INDIA ABROAD January 20, 2017 24 COVER STORY
ore than 100 mem-
bers of the
nity attended an
open house last month designed
to explain, troubleshoot and
help resolve visa concerns, par-
ticularly those involving travel
The open house, organized by
the National Council of Asian
Indian Associations (NCAIA) in
conjunction with the Indian
Embassy, featured several senior
consular officers and was held on
Feb. 25 at the Center for Social
Change in Elkridge, a Baltimore
Informational sessions, moderated by NCAIA vice chairman
Ashok Batra, Dr. Surinder Singh
Gill and Shammi Singh ran several hours as embassy officials handled questions on various visa-related issues.
Many Indian-Americans often
complain of difficulty obtaining
visas to visit India or renewing
their passports or other travel-
related documents. Indian
embassy officials say these chal-
lenges are usually the result of
people not knowing Indian gov-
ernment rules or what docu-
ments are needed for a travel
Arun Sinha, the embassy’s
minister for consular affairs, dis-
cussed basic requirements for
obtaining travel documents and
clarified how misunderstandings
can be avoided if applicants do
basic planning, collect all docu-
ments and submit them with
Officials also explained what
they described as the “excellent
embassy system for responding
quickly to the needs of community members in emergency situations.” They said the service,
which was available around the
clock, would respond quickly to
queries and they provided attendees with contact emails and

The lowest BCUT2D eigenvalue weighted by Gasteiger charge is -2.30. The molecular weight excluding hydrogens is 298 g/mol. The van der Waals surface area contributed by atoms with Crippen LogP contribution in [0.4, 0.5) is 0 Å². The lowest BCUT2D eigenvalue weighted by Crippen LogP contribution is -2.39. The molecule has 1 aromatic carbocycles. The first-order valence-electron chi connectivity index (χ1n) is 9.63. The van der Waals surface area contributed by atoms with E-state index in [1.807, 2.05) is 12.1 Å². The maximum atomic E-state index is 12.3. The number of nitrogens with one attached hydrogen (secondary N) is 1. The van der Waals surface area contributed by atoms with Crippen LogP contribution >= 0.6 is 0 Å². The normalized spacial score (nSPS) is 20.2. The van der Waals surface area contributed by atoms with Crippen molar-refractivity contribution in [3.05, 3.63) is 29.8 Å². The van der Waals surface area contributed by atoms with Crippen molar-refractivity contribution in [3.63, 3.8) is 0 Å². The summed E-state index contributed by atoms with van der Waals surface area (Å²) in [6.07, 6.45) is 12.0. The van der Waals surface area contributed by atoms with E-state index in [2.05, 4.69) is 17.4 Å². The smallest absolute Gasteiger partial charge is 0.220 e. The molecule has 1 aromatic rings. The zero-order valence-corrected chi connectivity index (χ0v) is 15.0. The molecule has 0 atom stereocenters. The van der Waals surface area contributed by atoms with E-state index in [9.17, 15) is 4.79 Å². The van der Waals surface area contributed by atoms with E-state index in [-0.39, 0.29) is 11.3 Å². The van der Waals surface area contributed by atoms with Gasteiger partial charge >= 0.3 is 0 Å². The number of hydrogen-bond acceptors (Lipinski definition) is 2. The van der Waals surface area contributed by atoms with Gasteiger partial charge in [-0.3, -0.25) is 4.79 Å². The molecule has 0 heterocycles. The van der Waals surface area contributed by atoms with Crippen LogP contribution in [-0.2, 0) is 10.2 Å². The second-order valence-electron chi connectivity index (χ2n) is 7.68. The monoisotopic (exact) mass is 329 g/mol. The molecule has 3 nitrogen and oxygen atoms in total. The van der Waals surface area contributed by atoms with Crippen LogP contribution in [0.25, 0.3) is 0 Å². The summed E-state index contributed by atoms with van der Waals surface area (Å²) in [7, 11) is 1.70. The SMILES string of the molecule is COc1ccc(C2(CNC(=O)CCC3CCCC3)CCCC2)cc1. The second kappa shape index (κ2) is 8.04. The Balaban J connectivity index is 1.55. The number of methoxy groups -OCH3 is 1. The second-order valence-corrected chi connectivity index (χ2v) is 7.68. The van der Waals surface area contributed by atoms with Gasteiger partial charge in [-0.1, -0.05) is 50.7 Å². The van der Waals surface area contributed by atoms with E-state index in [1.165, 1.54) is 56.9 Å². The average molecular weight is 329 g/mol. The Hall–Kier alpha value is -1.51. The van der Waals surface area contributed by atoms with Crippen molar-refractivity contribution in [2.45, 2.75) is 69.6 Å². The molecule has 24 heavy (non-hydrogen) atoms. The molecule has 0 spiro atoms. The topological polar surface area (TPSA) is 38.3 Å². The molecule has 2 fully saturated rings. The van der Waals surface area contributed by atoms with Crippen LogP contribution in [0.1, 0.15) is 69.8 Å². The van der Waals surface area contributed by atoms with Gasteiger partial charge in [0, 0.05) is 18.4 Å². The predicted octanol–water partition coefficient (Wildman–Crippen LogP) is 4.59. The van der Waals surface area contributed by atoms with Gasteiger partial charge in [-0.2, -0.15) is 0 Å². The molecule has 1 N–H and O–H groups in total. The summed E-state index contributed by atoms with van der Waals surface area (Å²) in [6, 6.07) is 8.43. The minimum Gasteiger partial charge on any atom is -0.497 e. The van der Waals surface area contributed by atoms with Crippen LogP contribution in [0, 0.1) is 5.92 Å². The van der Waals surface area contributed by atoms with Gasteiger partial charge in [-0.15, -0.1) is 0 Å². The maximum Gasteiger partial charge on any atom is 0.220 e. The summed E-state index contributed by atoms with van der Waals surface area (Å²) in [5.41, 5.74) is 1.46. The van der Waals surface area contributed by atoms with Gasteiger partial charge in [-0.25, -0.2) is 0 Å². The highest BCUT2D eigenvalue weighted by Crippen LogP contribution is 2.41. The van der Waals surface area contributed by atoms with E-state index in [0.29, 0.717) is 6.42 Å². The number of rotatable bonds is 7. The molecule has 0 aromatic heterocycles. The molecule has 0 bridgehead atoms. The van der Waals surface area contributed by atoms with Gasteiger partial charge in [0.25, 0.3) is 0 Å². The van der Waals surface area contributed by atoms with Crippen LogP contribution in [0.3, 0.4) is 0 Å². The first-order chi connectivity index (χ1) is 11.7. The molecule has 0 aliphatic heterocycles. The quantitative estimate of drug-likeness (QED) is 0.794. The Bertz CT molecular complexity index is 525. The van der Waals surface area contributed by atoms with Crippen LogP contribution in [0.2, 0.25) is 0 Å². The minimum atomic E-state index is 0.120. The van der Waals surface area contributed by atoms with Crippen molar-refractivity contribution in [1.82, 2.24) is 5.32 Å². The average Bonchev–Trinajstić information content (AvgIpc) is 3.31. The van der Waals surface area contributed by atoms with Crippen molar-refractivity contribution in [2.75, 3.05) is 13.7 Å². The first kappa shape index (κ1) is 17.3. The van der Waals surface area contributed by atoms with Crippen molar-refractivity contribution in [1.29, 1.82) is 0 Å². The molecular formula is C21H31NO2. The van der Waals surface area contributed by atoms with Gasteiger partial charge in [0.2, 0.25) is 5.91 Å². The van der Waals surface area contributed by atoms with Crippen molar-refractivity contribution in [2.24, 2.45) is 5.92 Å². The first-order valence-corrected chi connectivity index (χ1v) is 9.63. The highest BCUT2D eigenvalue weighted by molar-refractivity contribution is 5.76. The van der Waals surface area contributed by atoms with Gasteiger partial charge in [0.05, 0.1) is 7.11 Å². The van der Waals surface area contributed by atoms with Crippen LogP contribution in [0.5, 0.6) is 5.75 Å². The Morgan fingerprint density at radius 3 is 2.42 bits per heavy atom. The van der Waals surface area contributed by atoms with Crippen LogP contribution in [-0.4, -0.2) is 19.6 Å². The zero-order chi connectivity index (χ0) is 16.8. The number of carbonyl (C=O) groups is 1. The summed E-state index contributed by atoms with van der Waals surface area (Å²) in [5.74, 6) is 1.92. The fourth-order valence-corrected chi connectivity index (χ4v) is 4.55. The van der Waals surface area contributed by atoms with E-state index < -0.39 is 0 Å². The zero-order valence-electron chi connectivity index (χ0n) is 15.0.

Embassy officials provided
some on-the-spot resolutions to
a few attendees’ problems and
representatives from Cox & Kings
Global Services, which manages
the embassy website, said they
have made special efforts to
make the site more user-friendly
and the application process simpler.
NCAIA coordinator Kaleem
Kawaja and chairman Dr. Suresh
K Gupta, said they were pleased
the event had helped build good
rapport between the community
and embassy officials. Sinha and
N. K. Mishra said the embassy’s
participation was part of its community outreach initiative.
Untangling Travel Troubles
Open house with Indian Embassy helps smooth visa issues
Trump's Merit-based Immigration Proposal Could Benefit Indians
resident Donald Trump's
proposal for a merit-based
immigration system has
the potential to benefit Indians,
a large number of whom have
high levels of education and
But this will ultimately
depend on the finer details of
how the proposal is finally
In his State of the Union
Address to a joint session of
Congress on Feb. 28, Trump said
the U.S. should give out green
cards using a merit-based system
similar to those of Canada and
Australia in place of its current
"Nations around the world,
like Canada, Australia and many
others — have a merit-based
immigration system," he said.
"It is a basic principle that
those seeking to enter a country
ought to be able to support
By not following such a system, he said the U.S. was
"straining the very public
resources that our poorest citizens rely upon.
"Switching away from this
current system of lower-skilled
immigration, and instead adopt-
ing a merit-based system, will
have many benefits: it will save
countless dollars, raise workers'
wages, and help struggling fam-
ilies — including immigrant
families — enter the middle
class," he said.
Trump did not make any mention of those working in the U.S.